Published Thursday, 20 February 2014
According to the Public Health Agency, around one in five women who gave birth in the region last year were obese.
While one in three surveyed by Slimming World expressed feeling under pressure about their weight.
Over 80% of new mothers experienced a loss of self-esteem after having their baby.
Geraldine McAleenan, who owns a centre in Newry offering the exercise class for new mothers, said that there is an emphasis being put on keeping active during pregnancy because more women are now suffering from obesity.
And some women taking part in the class admitted that reality TV and celebrity culture had influenced them, while others said it was simply themselves that were putting on the pressure to lose weight.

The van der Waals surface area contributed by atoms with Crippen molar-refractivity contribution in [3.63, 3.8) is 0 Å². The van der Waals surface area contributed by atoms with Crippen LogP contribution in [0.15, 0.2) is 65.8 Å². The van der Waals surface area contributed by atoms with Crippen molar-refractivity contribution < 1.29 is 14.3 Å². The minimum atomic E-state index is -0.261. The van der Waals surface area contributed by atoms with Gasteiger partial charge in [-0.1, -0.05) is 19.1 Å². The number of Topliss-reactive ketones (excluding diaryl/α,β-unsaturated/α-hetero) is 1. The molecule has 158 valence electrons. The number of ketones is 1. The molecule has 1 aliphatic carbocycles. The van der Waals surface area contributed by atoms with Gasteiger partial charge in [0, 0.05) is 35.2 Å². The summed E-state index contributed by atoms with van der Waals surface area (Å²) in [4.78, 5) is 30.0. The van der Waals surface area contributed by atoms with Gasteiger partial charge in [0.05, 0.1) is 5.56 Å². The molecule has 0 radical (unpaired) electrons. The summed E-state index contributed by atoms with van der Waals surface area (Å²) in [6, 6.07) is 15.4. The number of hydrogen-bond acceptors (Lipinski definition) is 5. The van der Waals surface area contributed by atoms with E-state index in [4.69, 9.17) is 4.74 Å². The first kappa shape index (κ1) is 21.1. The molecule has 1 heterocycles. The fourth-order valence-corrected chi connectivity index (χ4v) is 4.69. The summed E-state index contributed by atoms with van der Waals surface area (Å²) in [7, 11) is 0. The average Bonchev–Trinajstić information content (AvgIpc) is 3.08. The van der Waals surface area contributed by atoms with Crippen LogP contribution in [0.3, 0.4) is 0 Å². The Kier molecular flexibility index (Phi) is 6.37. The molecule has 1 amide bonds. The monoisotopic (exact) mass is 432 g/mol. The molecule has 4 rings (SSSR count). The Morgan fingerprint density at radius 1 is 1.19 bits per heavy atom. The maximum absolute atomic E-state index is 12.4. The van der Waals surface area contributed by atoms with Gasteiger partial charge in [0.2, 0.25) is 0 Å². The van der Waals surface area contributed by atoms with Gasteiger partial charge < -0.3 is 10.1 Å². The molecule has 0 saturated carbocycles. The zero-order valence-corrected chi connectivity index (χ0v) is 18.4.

New mum and SDLP Councillor Claire Hanna said the focus on women and their weight in the media was "frustrating".
"Certainly when women have just had a baby, and should be able to enjoy that and should be able to relax a bit, I find the debate quite frustrating," she commented.
Nadia Duncan from NI4Kids magazine had baby son Marcus 10 months ago and she believes she has found a sensible approach to staying healthy while caring for a newborn.
"I found that with living in a house with three flights of stairs, carrying this one around and just being sensible, going out walking, that sort of thing," she said.
"But I didn't personally feel I needed to get an exercise plan and get that baby weight off."
The Royal College of Midwives have advised that women should take care with pre and post-natal exercise.
"Your body will recover from pregnancy, nature is a wonderful way of allowing that to happen," Mary Caddell explained.
"I would obviously say, breastfeed, because it's one of the ways of using up those additional calories that mother nature has placed there while feeding your baby, your figure will return and you'll feel healthier."
© UTV News